QUESTIONS & ANSWERS
 
Where can I find professional restoration that offers multiple services?
You can find advertisements for many restoration services in antique and collectible magazines and trade papers, as well as online. Many restorers group together into guilds that offer more flexibility and a wider range of expertise. To determine the skill and reliability of the restoration (or restorer), it is advisable to obtain some references prior to signing any contract. Take a look at the amount of training the restorer has had, the amount of client satisfaction, documented photos of similar restoration projects, even some "hands-on" review of restored pieces. Check with other people in the industry that would have any information on the services offered by a particular restorer. It is best to consider restoration specialists that use the latest technology in the industry and are always looking for new techniques and products. The specialists you choose should be taking training courses of their own as well as sharing their knowledge within the team. A team may consist of restorers that specialize in different areas such as pottery, porcelain, crystal and glass, dolls, faux finishes, oil paintings, frames, photographs, furniture, taxidermy, optical techs, etc. It's even better if you can find a team like this that is localized geographically and working together under one roof.

 
If the cost of restoration exceeds the value of an item, what are some simple, cheap techniques we can do on our own?
You do not always need artistic ability to perform a minor restore. There are excellent "How to" guides and easy restoration kits available to help restore visual damage to a minimum. Try to stick with a source that offers start to finish guides. One-step, self-annealing, thermal-curing products can also offer a quick, durable, and permanent results. these products are higher in price but require less for an effective restore. Often these restoration products can be applied to the damage on an item simply by brushing on or filling in, and just letting it cure. To locate start up kits and restoration guidelines, you will usually require the assistance of a professional restoration authority. Always remember that a small, inconspicuous area on the damaged item should be tested before applying any restoration material to ensure that no additional harm will come to the piece. An even better way to test is to find a dummy piece of the same composition and test on it first.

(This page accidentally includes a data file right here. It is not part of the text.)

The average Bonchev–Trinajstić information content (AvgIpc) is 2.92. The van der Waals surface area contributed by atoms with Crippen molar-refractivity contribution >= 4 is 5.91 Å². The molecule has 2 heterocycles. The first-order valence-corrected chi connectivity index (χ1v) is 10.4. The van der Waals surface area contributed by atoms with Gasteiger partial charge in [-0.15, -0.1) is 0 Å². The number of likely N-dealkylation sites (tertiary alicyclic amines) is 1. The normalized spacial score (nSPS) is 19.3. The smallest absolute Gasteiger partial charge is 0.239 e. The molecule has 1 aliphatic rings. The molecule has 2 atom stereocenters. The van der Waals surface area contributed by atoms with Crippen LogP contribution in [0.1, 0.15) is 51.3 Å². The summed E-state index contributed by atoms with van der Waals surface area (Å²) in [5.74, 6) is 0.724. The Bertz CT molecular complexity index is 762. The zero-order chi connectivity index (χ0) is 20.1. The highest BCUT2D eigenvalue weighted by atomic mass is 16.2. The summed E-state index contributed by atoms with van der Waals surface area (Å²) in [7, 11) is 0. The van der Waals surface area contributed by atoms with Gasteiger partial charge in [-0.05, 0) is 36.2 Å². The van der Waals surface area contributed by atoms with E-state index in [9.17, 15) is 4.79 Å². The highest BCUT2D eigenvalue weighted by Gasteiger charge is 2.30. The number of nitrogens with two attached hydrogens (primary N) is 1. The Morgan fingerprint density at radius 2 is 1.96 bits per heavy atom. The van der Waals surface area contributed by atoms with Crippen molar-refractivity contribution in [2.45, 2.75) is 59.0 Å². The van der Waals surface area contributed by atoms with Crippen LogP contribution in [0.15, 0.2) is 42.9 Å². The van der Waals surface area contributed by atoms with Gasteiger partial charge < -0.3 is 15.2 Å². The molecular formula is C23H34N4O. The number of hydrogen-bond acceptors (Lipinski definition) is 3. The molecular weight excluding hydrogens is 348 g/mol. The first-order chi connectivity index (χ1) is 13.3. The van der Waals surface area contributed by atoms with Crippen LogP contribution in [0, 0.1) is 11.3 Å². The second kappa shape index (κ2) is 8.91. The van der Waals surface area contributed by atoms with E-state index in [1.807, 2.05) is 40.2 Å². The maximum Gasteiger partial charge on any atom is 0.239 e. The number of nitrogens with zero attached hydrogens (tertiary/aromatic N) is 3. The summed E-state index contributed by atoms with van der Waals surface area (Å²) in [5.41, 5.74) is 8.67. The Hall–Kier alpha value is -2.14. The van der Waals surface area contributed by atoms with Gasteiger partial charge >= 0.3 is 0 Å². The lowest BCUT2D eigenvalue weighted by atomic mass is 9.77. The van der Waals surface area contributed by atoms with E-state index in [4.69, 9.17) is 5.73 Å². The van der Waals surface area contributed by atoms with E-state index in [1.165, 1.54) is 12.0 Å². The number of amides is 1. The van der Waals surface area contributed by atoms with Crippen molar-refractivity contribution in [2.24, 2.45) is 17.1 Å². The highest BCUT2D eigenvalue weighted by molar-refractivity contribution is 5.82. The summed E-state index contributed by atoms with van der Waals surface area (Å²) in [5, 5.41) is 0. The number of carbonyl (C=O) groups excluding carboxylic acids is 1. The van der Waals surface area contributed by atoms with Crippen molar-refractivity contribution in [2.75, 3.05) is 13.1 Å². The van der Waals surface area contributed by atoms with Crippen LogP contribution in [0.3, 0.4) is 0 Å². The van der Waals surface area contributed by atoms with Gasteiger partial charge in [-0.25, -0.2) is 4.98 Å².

What about appraisals for damaged and restored objects?
Not all damage should be considered for restoration. The value of an item may be decreased by restoration efforts to improve its overall condition. The aging process that adds character to a piece should often be left as-is. However, many objects are considered so old, rare, and collectible, that some restoration is totally acceptable with no decrease in value. If an appraisal is for an insurance claim, the value of a damaged item versus the cost of restoration can make a difference. Determine what percentage of the item is damaged and if the item can be restored to like-original condition. Minor damage, such as chips, can normally cost up to 20% of the item's value to restore. It's important not only to receive reimbursement for the expense of restoration, but also for the subsequent loss in value a damaged piece sustains. Appraisal value can also be based on the "sum of the parts" remaining with or without damage. You can always check the internet for the replacement value of a damaged piece. Keep in mind, claim payments often require the forfeiture of the damaged item. Try to salvage damaged parts such as lids, base pieces, handles, finials, and applied objects (flowers, instruments, etc.) so that these can help restore other items that may be missing pieces.

 
How can you determine if an object has been restored?